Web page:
This means that cache generation is now much faster for a lot of people. On the bad side, commands like apt-cache show that previously took maybe 10 ms to execute can now take about 80 ms.

Please report back on your performance experience with 1.1.10 release, I’m very interested to see if that works reasonably for other people. And if you have any other idea how to solve the issue, I’d be interested to hear them (all data needs to be written before the header with dirty=0 is written, but we don’t want to sync the data).

Future work

We seem to have a lot of temporary (?) std::string objects during the cache generation, accounting for about 10% of the run time. I’m thinking of introducing a string_view class similar to the one proposed for C++17 and make use of that.

I also thought about calling posix_fadvise() before starting to parse files, but the cache generation process does not seem to spend a lot of its time in system calls (even with all caches dropped before the run), so I don’t think this will improve things.

If anyone has some other suggestions or patches for performance stuff, let me know.

9 thoughts on “APT 1.1.8 to 1.1.10 – going “faster”

  1. I really appreciate the work you’re doing to improve apt’s performance, but I’ve one question regarding the xz compression and memory usage: What happens on systems which don’t have 512MB RAM available (may it be because the have less RAM overall or simply less free RAM)?

    1. It’s just the Compression code which is only used by apt-ftparchive generate. And the 512 was just a value for testing, I’m not sure how much apt-ftparchive will need in practice – probably less, because an xz compressor at level 6 only needs less than 100 MB. It spawns multiple compressors in parallel, so people with less memory could simply only use one compression format.

  2. Is it really a good idea to optimize for write performance, when reads of the data are 1. More frequent and 2. Interactive? I’m not so sure. But introducing a hash check is likely to be a good idea anyway. Is the apt-cache slowdown only due to hash checking?

    Many thanks for your work. Updates had been unbearably slow (and room-warming) since apt-file started using the apt update mechanism. They are no longer so. In my (unmeasured) experience, the Contents rred phase is the slowest part, and is the only one that still burns enough cpu to fire up the fans on my laptop. Looking forward to the replacing of gzip there!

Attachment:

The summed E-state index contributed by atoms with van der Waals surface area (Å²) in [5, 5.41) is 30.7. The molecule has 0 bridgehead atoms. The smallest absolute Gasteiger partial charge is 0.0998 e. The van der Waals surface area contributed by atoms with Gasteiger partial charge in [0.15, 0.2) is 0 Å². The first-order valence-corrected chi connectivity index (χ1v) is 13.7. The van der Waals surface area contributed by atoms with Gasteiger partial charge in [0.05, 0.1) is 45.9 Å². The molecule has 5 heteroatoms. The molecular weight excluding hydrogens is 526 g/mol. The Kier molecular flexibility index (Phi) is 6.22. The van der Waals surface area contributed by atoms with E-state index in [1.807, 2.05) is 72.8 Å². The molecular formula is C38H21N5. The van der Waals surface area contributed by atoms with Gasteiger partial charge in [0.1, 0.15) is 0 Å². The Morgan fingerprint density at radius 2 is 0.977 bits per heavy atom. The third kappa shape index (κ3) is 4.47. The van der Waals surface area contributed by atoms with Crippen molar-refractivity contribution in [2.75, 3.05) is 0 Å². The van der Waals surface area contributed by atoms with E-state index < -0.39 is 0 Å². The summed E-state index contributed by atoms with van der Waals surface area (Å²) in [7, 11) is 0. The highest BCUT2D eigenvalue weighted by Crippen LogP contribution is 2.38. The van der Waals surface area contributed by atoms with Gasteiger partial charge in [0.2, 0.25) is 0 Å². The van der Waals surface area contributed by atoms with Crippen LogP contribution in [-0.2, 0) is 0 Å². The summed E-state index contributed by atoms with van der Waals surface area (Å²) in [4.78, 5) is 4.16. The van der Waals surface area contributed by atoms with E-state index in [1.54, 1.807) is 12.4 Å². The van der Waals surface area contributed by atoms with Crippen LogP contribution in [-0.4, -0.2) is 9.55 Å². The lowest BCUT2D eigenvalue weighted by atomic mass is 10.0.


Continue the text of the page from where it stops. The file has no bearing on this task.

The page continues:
1. I figured: In addition to giving us data integrity, it also gives us a speed up for writes. There are some bugs though: We sometimes calculate the hash sum more often then we have to (if pkgcache.bin is fine, it’s only calculated once; if it’s not it can be calculated up to three times).

    2. Reads of the data are not necessarily more frequent. If you repeatedly do an update followed by an upgrade, you will read the compressed data either 0 or 1 time (0 in the case of contents, 1 in the case of package metadata).

      Does any means exist to disable the fetching of contents files entirely?

  3. Hi jak.

    I’m have a NAS that tbm gave me (it’s an armel system with 128MB of RAM total) and it would be nice if something could be made about choosing the level of xz compression to something lower.

    Also, as an aside, what does rred stand for? 🙂

    Please, keep up with the excellent work! Especially for lower powered devices like mine and with notebooks, performance improvements are especially welcome!

    1. You cab configure that since 1.1.6 by setting Apt::Compressor::xz::CompressArg:: to “-6”, or a similarly named option. Looking at apt-config dump should show you the correct name.